* OtherSpace (1998-2010): It’s always been free to play, but we’ve asked for help from time to time. Just asking nicely works sometimes. Right now, we’re in the midst of our latest Olympic Fundraiser. When we first introduced badges for fundraising efforts, the contributions came a bit easier, because players enjoyed the recognition for their contributions. These gifts helped pay our marketing and server costs. Just having the game pay for itself makes me happy! However, over time, that novelty has diminished and the contributions dry up, no matter how nicely we ask. So, taking a page from Chiaroscuro and Necromundus, we’re now offering Saga Points in exchange for contributions. With Saga Points, players are going to have faster access to special crafting schematics, starships, customized alien races, and crafting minutes. The exchange rate: $1 per 100 Saga Points. (Saga Points are also going to be available to players who never give a dime to the game, but they will accrue via paychecks.)
I don’t feel the need to be quite as money hungry as the web games, but I do think there’s nothing wrong with wanting to receive enough compensation to make sure this hobby pays for itself. It costs hundreds of dollars each year to maintain the server. I’ve dug into my own pocket for gift certificates for special contests. And, finally, it does take a lot of time and energy for me to run and promote OtherSpace. There’s a value to those things that even I have dismissed in the past. I can’t afford to be so free with those anymore. It’s important that I be just a little bit mercenary. Long-term, it’s in the best interest of the game. When contributions roll in, I feel obligated to invest more of myself into the project. That’s an energy that keeps feeding on itself.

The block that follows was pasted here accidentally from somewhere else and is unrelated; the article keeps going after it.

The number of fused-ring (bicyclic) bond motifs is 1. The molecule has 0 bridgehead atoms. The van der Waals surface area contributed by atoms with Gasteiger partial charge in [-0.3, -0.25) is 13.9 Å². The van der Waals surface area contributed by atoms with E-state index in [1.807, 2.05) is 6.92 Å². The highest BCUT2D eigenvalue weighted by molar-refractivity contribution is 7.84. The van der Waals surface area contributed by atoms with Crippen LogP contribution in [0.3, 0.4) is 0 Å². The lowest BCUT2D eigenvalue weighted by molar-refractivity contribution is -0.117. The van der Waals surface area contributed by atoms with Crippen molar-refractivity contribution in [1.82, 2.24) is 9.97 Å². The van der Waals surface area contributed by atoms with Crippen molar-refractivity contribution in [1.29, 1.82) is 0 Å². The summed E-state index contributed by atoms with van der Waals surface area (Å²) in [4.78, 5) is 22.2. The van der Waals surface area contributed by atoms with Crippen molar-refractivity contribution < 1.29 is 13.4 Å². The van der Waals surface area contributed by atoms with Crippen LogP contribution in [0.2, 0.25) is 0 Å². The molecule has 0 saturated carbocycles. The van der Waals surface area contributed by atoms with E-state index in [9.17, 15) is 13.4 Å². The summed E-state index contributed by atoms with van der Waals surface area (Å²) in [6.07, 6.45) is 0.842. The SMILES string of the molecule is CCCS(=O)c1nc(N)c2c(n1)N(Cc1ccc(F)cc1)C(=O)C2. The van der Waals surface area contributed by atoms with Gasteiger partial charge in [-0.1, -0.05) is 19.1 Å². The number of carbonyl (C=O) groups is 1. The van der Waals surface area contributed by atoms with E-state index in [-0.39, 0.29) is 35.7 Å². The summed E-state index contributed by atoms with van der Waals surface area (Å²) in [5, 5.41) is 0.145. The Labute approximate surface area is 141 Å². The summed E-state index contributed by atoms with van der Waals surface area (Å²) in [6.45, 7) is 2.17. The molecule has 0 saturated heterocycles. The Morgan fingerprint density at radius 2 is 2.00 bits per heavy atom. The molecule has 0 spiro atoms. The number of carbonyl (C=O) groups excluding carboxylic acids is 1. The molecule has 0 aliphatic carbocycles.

Interested in helping out? Contributions are welcome via PayPal to firstname.lastname@example.org
Here are the facts:
OtherSpace gets maybe 20-30 new visitors logging on to check out the game during an average month. Of those, maybe five stick around to give it a chance. Of those, we’re lucky if one really commits long-term to the character they’ve created.
From a promotional standpoint, this can be fairly demoralizing, especially when we have gone to great lengths to make the game so damned easy to join.
So, it occurred to me, maybe I’ve been thinking about it all wrong. Maybe ease of entry is the problem. People run through the simplified character creation in-game, usually without reading the material, just to make it onto the grid and disconnect before anyone can interact with them. Maybe the simplicity of the process puts forward a message like “Hey, you can join. Or not. It’s no big deal. Whatever.” And that sounds like the wrong message to me.
Maybe the message needs to be: “We’re concerned about quality. We’re looking for commitment. We don’t want just anybody running around the place. We’re exclusive. But we want to make sure you feel at home too.”
If we turn things to a new perspective, then those five people who give OtherSpace a real chance each month are the basis for us to say, for purposes of discussion, that we’ve got five open new player slots each month. We could set up a web-based character tutorial, have newbies read through it, and then submit an application via email at its conclusion. If a player’s application is approved, we set them up for entry into the game and close one of the available slots for that month. If we’re lucky enough to get six people interested during a month, then we start a waiting list. With that, perhaps we manage to turn a perceived weakness into an actual strength.
It’s not just a matter of being exclusive, though. I also want more of a hand in the character creation and player introduction process. I don’t want to miss a chance to communicate with potential new players – and an email application allows fairly rapid response.